As U.S. banks grapple with ways to help savers get comfortable with investing, one British bank has taken decisive action.
On Monday, Barclays Group kicked off a major advertising campaign around Britain touting a new subsidiary called B2, which will offer the mass market a guaranteed savings account linked to a stock mutual fund.
The move by Britain's third-largest bank is notable for its ambition and national scope. Similar products have been introduced in the United States, but on a limited scale-and with mixed results.
To be sure, there are big differences between the American and British markets. U.S. consumers are much more accustomed to buying mutual funds and other investments than their U.K. counterparts.
But like many American banks, Barclays is trying to preach the virtue of investing to people who think of themselves as savers. Barclays is out to help these consumers participate in the current run-up in the stock market, said Mark Bogard, a B2 managing director.
The chief selling point is a stock market guarantee. With Barclay's Advanced Savings Account, investors can participate in the stock market over three, five, or seven years with a guarantee that they will not lose their principal back.
Chase Manhattan Corp. is among the U.S. banks that have explored similar products. In 1992, Chase offered a certificate of deposit that carried government insurance and had a rate of return tied to the stock market. That account has since been discontinued.
"It was the first blush in trying to create a market-rated instrument for a traditional bank customer," said Kathleen McClave, president and chief executive officer of Furash & Co., Washington. Today the bull market has enticed traditional banking customers to go directly into mutual funds, she said.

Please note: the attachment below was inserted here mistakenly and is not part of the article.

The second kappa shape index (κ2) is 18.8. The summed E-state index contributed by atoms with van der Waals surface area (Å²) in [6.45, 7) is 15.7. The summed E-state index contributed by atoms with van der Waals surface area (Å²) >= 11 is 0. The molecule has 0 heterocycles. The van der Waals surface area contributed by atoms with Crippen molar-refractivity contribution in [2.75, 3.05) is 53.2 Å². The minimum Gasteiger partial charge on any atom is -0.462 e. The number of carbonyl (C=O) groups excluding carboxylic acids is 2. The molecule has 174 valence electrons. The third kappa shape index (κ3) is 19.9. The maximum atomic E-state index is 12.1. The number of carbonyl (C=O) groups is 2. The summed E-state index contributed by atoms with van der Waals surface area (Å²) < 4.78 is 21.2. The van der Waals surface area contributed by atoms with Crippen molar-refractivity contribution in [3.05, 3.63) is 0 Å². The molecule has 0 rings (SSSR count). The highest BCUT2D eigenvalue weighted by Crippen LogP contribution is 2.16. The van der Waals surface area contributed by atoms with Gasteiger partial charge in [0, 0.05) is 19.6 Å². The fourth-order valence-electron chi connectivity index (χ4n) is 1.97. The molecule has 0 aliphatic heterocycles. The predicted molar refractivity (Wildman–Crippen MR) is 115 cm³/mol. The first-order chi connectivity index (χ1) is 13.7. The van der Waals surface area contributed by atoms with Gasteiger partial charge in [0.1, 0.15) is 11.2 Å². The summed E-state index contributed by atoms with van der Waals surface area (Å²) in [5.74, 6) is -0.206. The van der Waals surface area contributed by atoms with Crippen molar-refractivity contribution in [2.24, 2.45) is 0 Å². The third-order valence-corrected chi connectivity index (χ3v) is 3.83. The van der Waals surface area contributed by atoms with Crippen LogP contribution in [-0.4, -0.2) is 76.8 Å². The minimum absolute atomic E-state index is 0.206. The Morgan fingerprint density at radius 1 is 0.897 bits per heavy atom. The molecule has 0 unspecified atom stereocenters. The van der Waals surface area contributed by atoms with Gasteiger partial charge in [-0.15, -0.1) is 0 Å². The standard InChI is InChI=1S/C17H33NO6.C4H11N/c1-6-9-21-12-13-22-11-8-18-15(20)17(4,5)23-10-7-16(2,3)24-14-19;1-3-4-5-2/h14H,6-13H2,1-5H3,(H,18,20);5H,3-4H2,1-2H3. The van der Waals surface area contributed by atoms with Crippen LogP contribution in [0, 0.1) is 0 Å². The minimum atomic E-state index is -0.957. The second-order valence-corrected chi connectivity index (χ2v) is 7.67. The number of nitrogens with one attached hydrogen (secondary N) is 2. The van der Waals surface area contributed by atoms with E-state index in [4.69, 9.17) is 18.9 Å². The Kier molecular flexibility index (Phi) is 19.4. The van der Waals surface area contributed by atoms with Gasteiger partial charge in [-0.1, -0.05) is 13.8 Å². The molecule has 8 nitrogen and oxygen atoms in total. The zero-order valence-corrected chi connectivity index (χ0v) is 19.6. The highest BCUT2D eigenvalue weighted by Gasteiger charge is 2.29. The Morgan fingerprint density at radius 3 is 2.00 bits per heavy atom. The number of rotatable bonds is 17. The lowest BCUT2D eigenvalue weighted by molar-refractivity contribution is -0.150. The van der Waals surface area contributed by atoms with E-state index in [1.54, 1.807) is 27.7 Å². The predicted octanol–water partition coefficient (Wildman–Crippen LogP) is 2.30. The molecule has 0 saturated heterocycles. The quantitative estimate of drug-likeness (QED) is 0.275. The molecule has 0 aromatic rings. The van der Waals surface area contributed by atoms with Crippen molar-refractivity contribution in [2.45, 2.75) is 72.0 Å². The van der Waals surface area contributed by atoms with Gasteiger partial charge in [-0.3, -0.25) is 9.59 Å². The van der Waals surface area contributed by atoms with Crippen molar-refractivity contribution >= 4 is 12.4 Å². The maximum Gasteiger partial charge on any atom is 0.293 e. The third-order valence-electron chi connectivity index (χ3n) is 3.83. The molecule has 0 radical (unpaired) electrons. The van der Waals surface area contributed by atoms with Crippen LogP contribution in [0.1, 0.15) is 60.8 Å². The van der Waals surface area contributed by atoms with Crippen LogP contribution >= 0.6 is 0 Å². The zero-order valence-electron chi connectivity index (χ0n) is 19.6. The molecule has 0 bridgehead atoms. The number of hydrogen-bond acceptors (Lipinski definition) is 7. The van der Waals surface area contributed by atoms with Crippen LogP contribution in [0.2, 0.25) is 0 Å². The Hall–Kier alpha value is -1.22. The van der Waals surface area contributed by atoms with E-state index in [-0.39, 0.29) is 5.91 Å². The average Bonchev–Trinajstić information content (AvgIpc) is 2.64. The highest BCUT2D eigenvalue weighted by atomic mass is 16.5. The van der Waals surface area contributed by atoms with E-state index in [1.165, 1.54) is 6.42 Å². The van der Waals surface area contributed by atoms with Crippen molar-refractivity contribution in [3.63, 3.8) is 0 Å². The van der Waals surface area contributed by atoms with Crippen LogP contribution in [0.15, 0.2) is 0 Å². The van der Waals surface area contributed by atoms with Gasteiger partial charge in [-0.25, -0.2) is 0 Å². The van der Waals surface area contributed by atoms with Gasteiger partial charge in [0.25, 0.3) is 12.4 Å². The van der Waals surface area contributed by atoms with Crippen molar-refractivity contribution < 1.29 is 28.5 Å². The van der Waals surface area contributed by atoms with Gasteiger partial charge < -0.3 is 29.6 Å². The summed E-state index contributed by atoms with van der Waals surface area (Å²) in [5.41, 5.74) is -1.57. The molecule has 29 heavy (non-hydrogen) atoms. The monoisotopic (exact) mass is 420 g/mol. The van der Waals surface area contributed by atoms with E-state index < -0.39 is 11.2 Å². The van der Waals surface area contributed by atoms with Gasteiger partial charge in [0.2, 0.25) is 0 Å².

"It is much more interesting for the U.S. banks today to offer their own stock funds to consumers versus some index-linked product," added Richard W. Spitler, managing vice president at First Manhattan Consulting Group.
But investors in Britain have a way to go before they are comfortable with directly investing in mutual funds, Mr. Bogard said. Only one in 20 people there owns a mutual fund, compared with one in three in the United States, he said.
Barclays designed its new offering to appeal to a population used to simple deposit accounts. It requires an initial deposit of only $810 or a commitment to deposit at least $81 a month.
To protect investors against loss, Barclays earmarks a portion of deposits-13.9% for a three-year account, for instance-to cover insurance and other risk management services.
The balance of the deposits are invested in a portfolio of 105 blue-chip British companies dubbed the B2 Stock Market Growth Fund. It is managed by Barclays Global Investors.
To promote the new account, Barclays has launched an intensive television, print, and billboard campaign. The bank is advertising in popular tabloids like The Sun as well as more conservative newspapers.
And to appeal people 25 and older the bank is using actor Richard E. Grant-known for roles in such movies as "Withnail and I," "The Player," and "L.A. Story"-in its TV spots.
Information on the account is also available through a toll-free number, Mr. Bogard said.
The B2 name is designed to capitalize on Barclays' strong brand identity, Mr. Bogard said. Though U.S. mutual fund companies have attempted to make inroads in Britain, Mr. Bogard said their success has been limited.
"Nobody's heard of Fidelity," he said. "If you stop a thousand Brits in the street, almost all of them will say it's a company that makes hi-fis."